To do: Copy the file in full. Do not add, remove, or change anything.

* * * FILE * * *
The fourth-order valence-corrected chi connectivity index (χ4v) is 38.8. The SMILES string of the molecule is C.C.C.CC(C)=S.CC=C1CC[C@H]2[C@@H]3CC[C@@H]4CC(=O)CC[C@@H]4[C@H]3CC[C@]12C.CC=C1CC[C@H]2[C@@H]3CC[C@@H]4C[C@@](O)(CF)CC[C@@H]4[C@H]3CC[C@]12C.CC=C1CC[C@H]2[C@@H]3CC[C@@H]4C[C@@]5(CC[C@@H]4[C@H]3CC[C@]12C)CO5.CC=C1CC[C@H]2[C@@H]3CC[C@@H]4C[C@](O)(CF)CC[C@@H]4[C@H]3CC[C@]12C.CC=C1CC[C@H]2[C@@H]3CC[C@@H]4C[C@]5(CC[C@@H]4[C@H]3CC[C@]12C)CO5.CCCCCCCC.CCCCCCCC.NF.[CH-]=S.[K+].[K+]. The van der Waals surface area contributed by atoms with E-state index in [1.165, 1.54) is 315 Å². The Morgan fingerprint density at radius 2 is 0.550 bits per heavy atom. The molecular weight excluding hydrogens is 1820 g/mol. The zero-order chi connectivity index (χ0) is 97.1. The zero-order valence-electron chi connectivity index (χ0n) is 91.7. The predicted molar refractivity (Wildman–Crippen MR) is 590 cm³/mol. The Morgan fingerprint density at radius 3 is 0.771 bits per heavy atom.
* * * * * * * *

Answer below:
The fourth-order valence-corrected chi connectivity index (χ4v) is 38.8. The SMILES string of the molecule is C.C.C.CC(C)=S.CC=C1CC[C@H]2[C@@H]3CC[C@@H]4CC(=O)CC[C@@H]4[C@H]3CC[C@]12C.CC=C1CC[C@H]2[C@@H]3CC[C@@H]4C[C@@](O)(CF)CC[C@@H]4[C@H]3CC[C@]12C.CC=C1CC[C@H]2[C@@H]3CC[C@@H]4C[C@@]5(CC[C@@H]4[C@H]3CC[C@]12C)CO5.CC=C1CC[C@H]2[C@@H]3CC[C@@H]4C[C@](O)(CF)CC[C@@H]4[C@H]3CC[C@]12C.CC=C1CC[C@H]2[C@@H]3CC[C@@H]4C[C@]5(CC[C@@H]4[C@H]3CC[C@]12C)CO5.CCCCCCCC.CCCCCCCC.NF.[CH-]=S.[K+].[K+]. The van der Waals surface area contributed by atoms with E-state index in [1.165, 1.54) is 315 Å². The Morgan fingerprint density at radius 2 is 0.550 bits per heavy atom. The molecular weight excluding hydrogens is 1820 g/mol. The zero-order chi connectivity index (χ0) is 97.1. The zero-order valence-electron chi connectivity index (χ0n) is 91.7. The predicted molar refractivity (Wildman–Crippen MR) is 590 cm³/mol. The Morgan fingerprint density at radius 3 is 0.771 bits per heavy atom.